Viennese musicologist Wolfgang Schaufler said: “to experience the music of Georg Friedrich Haas means letting go… making a journey to an unknown destination” and Haas certainly takes us on a journey with his intense realisation of an disintegrating love affair, exploring lost love and suffering.
Following the story of eponymous Atthis and her teacher, the ancient Greek poet Sappho, Haas’s song cycle set to fragments of Sappho’s poetry, provides the main bulk of the performance, preceded by his Second String Quartet.
Haas, most widely known for his critically acclaimed work, in vain (2000), who boasts Simon Rattle as a fan and is recognised as one of today’s leading contemporary composers, used Schubert’s Winterreise as inspiration, but with a “happy ending”, and Schubert’s love for drama is certainly recognisable in this hour long performance.
Through his use of complex polyphonic constructions, paired with temporal expansions and compressions, Haas exploits the timbres and tonal limits of his eight-piece ensemble, producing an intimate and haunting effect. Moments of tonal clarity provide relief in this immersion into the sound world, injected with microtones and virtuosic extremities.
The London Sinfonietta does an excellent job of navigating this difficult score, under the baton of French composer, Pierre-André Valade. Dancers Laure Bachelot and Rachel Maybank, provide an interesting visual asset to the opening String Quartet, punctuating the score with pulsations of movement, whilst the strings weave in and out of audibility, overtones momentarily existent.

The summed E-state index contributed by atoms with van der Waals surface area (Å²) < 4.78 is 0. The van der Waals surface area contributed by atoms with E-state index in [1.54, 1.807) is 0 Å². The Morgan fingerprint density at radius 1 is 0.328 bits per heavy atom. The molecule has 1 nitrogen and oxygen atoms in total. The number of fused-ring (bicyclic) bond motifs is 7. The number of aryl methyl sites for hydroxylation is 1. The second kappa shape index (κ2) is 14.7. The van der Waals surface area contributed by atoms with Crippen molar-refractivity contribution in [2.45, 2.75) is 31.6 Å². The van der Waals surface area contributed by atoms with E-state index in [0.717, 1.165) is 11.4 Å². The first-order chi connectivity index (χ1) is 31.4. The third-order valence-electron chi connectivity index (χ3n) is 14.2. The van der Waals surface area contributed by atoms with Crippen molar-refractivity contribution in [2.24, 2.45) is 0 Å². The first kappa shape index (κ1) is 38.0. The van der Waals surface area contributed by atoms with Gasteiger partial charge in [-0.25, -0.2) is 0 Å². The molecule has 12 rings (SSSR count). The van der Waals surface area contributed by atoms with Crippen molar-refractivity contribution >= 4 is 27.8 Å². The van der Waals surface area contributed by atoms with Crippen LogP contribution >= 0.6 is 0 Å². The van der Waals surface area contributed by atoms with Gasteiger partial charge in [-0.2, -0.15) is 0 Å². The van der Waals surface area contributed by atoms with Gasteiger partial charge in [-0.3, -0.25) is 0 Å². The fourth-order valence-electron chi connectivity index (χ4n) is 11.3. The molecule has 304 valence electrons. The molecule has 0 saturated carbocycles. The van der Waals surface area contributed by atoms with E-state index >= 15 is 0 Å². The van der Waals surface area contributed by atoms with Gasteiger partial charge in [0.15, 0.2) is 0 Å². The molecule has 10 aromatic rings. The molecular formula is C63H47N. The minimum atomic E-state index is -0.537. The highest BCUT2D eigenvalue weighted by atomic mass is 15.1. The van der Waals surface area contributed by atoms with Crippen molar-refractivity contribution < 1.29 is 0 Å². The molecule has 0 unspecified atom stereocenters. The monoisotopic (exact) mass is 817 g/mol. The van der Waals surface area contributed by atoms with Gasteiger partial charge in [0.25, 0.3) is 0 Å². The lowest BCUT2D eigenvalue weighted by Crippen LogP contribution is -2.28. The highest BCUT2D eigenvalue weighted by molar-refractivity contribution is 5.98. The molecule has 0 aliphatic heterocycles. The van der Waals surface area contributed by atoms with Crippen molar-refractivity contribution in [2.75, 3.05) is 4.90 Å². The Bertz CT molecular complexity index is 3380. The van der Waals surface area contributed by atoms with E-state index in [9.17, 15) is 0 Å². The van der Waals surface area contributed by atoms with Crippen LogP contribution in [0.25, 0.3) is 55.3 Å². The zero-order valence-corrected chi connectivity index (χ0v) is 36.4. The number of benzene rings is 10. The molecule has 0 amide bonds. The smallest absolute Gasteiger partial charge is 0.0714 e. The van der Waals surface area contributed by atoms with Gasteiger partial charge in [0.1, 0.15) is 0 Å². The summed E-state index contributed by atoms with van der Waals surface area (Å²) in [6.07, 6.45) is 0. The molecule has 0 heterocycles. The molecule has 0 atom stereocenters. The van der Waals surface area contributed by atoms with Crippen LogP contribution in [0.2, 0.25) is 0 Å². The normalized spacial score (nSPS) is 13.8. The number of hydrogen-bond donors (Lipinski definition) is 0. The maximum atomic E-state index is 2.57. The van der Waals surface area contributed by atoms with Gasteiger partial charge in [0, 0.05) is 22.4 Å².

The set is plain, allowing for focus on the vivid images projected on the giant moon-shaped backdrop. The show’s director, Netia Jones, also takes credit for designs and video projections, which accompany the score so well. Her exploration of light and darkness through nocturnal and earthly images, effectively guide us through Sappho’s journey of pain and torment, and her eye for visual innovation makes her background in Baroque opera seem almost hard to believe.
As with many contemporary scores, this is exceptionally demanding on the voice, requiring complete command of instrument, as Haas treats us to jolted leaps, stretching glissandos and a merge of speech and song-like qualities. This could only call for British soprano Claire Booth, who previously worked with Jones at the Linbury on Kafka Fragments during the 2012/13 season. Booth’s flexibility and delicacy of tone, combined with her powerful higher register, provided the versatility that Haas’s score requires. Performed perched on a platform suspended ten feet from the ground, she certainly demonstrated her exceptional control, as she reflected on her despair, “Never more will I come to you”, with angelic clarity and convincing distress.
ATTHIS is far from conventional. Haas’s intent on reinventing Austro-German music and defiance of the classical past is evident, as are his connections with spectralism. Yet, somehow, he manages to avoid any discomfort to the ear, despite constant dissonance and atonal tendencies. His focus on using music as a means of depicting raw human emotion produces a sonorous, yet beautiful effect, making this experience a wholly poignant and evocative one.
Haas returns to the Royal Opera for the premiere of his opera Morgen und Abend in November 2015. I look forward to the next journey that this exciting composer will invite us to take.
ATTHIS played at the Royal Opera House. For more information, see the Royal Opera House website. Photo by Netia Jones.